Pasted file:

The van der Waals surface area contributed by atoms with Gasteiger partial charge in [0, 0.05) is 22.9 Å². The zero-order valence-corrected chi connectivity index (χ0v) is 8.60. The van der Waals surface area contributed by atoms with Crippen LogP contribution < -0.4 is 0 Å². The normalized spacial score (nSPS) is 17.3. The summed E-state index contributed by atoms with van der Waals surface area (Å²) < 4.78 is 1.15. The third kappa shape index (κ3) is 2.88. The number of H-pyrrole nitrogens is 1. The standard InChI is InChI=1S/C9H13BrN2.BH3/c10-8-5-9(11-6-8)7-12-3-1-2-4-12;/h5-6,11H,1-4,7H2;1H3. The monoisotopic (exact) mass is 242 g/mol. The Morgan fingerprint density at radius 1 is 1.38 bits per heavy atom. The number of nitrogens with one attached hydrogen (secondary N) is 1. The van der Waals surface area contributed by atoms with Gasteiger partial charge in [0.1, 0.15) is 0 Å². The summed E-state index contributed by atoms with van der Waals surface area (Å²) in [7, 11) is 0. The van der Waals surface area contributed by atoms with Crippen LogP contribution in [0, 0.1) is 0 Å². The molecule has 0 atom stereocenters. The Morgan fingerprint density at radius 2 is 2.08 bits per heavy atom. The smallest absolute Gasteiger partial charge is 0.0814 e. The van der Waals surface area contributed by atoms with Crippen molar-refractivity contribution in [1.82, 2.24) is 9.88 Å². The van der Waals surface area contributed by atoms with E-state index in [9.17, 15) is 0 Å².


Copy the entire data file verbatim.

The van der Waals surface area contributed by atoms with Gasteiger partial charge in [0, 0.05) is 22.9 Å². The zero-order valence-corrected chi connectivity index (χ0v) is 8.60. The van der Waals surface area contributed by atoms with Crippen LogP contribution < -0.4 is 0 Å². The normalized spacial score (nSPS) is 17.3. The summed E-state index contributed by atoms with van der Waals surface area (Å²) < 4.78 is 1.15. The third kappa shape index (κ3) is 2.88. The number of H-pyrrole nitrogens is 1. The standard InChI is InChI=1S/C9H13BrN2.BH3/c10-8-5-9(11-6-8)7-12-3-1-2-4-12;/h5-6,11H,1-4,7H2;1H3. The monoisotopic (exact) mass is 242 g/mol. The Morgan fingerprint density at radius 1 is 1.38 bits per heavy atom. The number of nitrogens with one attached hydrogen (secondary N) is 1. The van der Waals surface area contributed by atoms with Gasteiger partial charge in [0.1, 0.15) is 0 Å². The summed E-state index contributed by atoms with van der Waals surface area (Å²) in [7, 11) is 0. The van der Waals surface area contributed by atoms with Crippen LogP contribution in [0, 0.1) is 0 Å². The molecule has 0 atom stereocenters. The Morgan fingerprint density at radius 2 is 2.08 bits per heavy atom. The smallest absolute Gasteiger partial charge is 0.0814 e. The van der Waals surface area contributed by atoms with Crippen molar-refractivity contribution in [1.82, 2.24) is 9.88 Å². The van der Waals surface area contributed by atoms with E-state index in [9.17, 15) is 0 Å².